- Large Size Silver Certificates -

-- Series of 1886 --

-- Series of 1891 --

-- Educational Series of 1896 --

The original plan was to eventually have this type of artistic and educational design used on all denominations of silver certificates from the one dollar to the one thousand dollar note. The $1, $2 and $5 denominations were printed and released.The plates for a $10 note were engraved but notes were never issued as the Act of Congress of August 4, 1886 did not authorized them.

The names of 23 famous Americans frame the allegorical figures of History instructing Youth, on the face. Illustrated are the city of Washington as it appeared over 100 years ago, the Washington Monument, the Capitol Building and the first two pages of the Constitution as an open book. A factory with its smokestack appears, illustrating America’s pride in manufacturing.
George and Martha Washington appear on the reverse.

A mature “Science" presents youthful “Steam” and “Electricity” to Commerce and Manufacture, also represented by mature ladies. This note was considered somewhat risque in its time. This design was originally planned to be used on the $50 note.
Robert Fulton (American artist, engineer and inventor) and Samuel Morse (American painter and inventor) appear on the reverse.

The central winged allegorical figure of Electricity Presenting Light to the World appears as the primary theme of the note‘s obverse. Jupiter, at left, rides his steeds with thunderbolts. Fame, at lower center, blows her trumpet and Peace, with a dove, appears at the right. The Capitol Building and the White House appear in the background.
On the reverse appear Union soldiers Grant and Sheridan.

The proposed design for the 1897 $10 note entitled "Agriculture and Forestry".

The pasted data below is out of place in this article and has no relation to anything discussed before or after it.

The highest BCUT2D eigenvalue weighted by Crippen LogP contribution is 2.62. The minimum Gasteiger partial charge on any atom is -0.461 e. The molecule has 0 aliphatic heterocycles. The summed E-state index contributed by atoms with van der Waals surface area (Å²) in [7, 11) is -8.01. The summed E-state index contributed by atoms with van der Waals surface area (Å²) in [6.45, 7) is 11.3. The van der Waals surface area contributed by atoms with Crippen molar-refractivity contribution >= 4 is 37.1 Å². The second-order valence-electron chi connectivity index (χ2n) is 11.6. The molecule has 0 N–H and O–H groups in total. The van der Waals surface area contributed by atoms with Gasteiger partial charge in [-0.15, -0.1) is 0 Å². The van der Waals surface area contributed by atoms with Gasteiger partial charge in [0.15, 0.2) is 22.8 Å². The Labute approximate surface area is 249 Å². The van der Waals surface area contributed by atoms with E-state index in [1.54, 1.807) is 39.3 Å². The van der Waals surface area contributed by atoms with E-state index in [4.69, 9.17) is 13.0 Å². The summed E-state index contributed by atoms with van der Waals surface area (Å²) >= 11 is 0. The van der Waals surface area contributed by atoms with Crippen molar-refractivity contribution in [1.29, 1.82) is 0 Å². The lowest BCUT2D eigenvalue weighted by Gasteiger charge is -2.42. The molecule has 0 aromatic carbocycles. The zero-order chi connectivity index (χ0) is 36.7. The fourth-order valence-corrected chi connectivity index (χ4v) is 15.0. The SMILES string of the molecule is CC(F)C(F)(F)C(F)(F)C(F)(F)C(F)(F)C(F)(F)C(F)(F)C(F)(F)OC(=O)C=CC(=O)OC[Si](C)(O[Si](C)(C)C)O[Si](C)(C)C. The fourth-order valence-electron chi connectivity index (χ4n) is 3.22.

-- Series of 1899 --

In 1868 the Chief Running Antelope penned his signature on the "Treaty of Fort Laramie with the Sioux". He received a medal featuring President Andrew Johnson for this and four years later was invited to Washington to meet the president. It was at this visit that he sat for famed photographer "Alexander Gardner" who took photos, both a full face and a profile shot.

Click here to view the full-face shot used on the note.

In this photograph he was ONLY wearing three feathers in his hair, fur braid wraps, and dentalium earrings, and holding a wing fan and a piece pipe. Very interesting, look at the note and you'll see he's wearing a medal, the very medal (featuring President Johnson) that he received for signing the 1868 Treaty. While the portrait is labeled Onepapa, it is incorrect, his tribe was ONCPAPA pronounced Hunkpapa. Chief died in 1896 and never saw the printed notes since the engraving was not completed until Jan. 7, 1900. Production of the notes ran from 1900 to 1926.

-- Series of 1908 --

-- Series of 1923 --

- Small Size Silver Certificates -

-- Series of 1928 --

-- Series of 1934 --

-- Series of 1935 --

-- Series of 1957 --